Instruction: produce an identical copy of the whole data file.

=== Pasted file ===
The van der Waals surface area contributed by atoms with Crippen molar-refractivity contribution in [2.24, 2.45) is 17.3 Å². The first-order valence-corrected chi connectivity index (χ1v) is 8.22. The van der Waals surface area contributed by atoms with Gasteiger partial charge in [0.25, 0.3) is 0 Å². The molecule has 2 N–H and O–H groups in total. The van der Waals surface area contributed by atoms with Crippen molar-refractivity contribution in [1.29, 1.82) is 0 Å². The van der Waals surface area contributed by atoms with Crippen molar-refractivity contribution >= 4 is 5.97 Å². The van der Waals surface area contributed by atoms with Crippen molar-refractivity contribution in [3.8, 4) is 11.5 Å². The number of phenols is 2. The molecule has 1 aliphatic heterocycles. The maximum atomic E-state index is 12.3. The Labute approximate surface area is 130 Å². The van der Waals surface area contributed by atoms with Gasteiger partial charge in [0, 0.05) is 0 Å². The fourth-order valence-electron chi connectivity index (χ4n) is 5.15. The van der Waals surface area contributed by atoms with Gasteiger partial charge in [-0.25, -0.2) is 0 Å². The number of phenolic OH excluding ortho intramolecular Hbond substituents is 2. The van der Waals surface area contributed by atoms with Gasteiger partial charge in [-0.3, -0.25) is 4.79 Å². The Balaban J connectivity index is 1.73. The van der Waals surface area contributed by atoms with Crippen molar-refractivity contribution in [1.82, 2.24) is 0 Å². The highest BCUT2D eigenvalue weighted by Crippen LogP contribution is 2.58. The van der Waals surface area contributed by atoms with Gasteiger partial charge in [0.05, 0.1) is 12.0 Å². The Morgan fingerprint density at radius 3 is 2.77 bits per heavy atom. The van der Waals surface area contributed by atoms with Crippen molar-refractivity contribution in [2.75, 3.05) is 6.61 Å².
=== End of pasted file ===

The van der Waals surface area contributed by atoms with Crippen molar-refractivity contribution in [2.24, 2.45) is 17.3 Å². The first-order valence-corrected chi connectivity index (χ1v) is 8.22. The van der Waals surface area contributed by atoms with Gasteiger partial charge in [0.25, 0.3) is 0 Å². The molecule has 2 N–H and O–H groups in total. The van der Waals surface area contributed by atoms with Crippen molar-refractivity contribution in [1.29, 1.82) is 0 Å². The van der Waals surface area contributed by atoms with Crippen molar-refractivity contribution >= 4 is 5.97 Å². The van der Waals surface area contributed by atoms with Crippen molar-refractivity contribution in [3.8, 4) is 11.5 Å². The number of phenols is 2. The molecule has 1 aliphatic heterocycles. The maximum atomic E-state index is 12.3. The Labute approximate surface area is 130 Å². The van der Waals surface area contributed by atoms with Gasteiger partial charge in [0, 0.05) is 0 Å². The fourth-order valence-electron chi connectivity index (χ4n) is 5.15. The van der Waals surface area contributed by atoms with Gasteiger partial charge in [-0.25, -0.2) is 0 Å². The number of phenolic OH excluding ortho intramolecular Hbond substituents is 2. The van der Waals surface area contributed by atoms with Gasteiger partial charge in [-0.3, -0.25) is 4.79 Å². The Balaban J connectivity index is 1.73. The van der Waals surface area contributed by atoms with Crippen molar-refractivity contribution in [1.82, 2.24) is 0 Å². The highest BCUT2D eigenvalue weighted by Crippen LogP contribution is 2.58. The van der Waals surface area contributed by atoms with Gasteiger partial charge in [0.05, 0.1) is 12.0 Å². The Morgan fingerprint density at radius 3 is 2.77 bits per heavy atom. The van der Waals surface area contributed by atoms with Crippen molar-refractivity contribution in [2.75, 3.05) is 6.61 Å².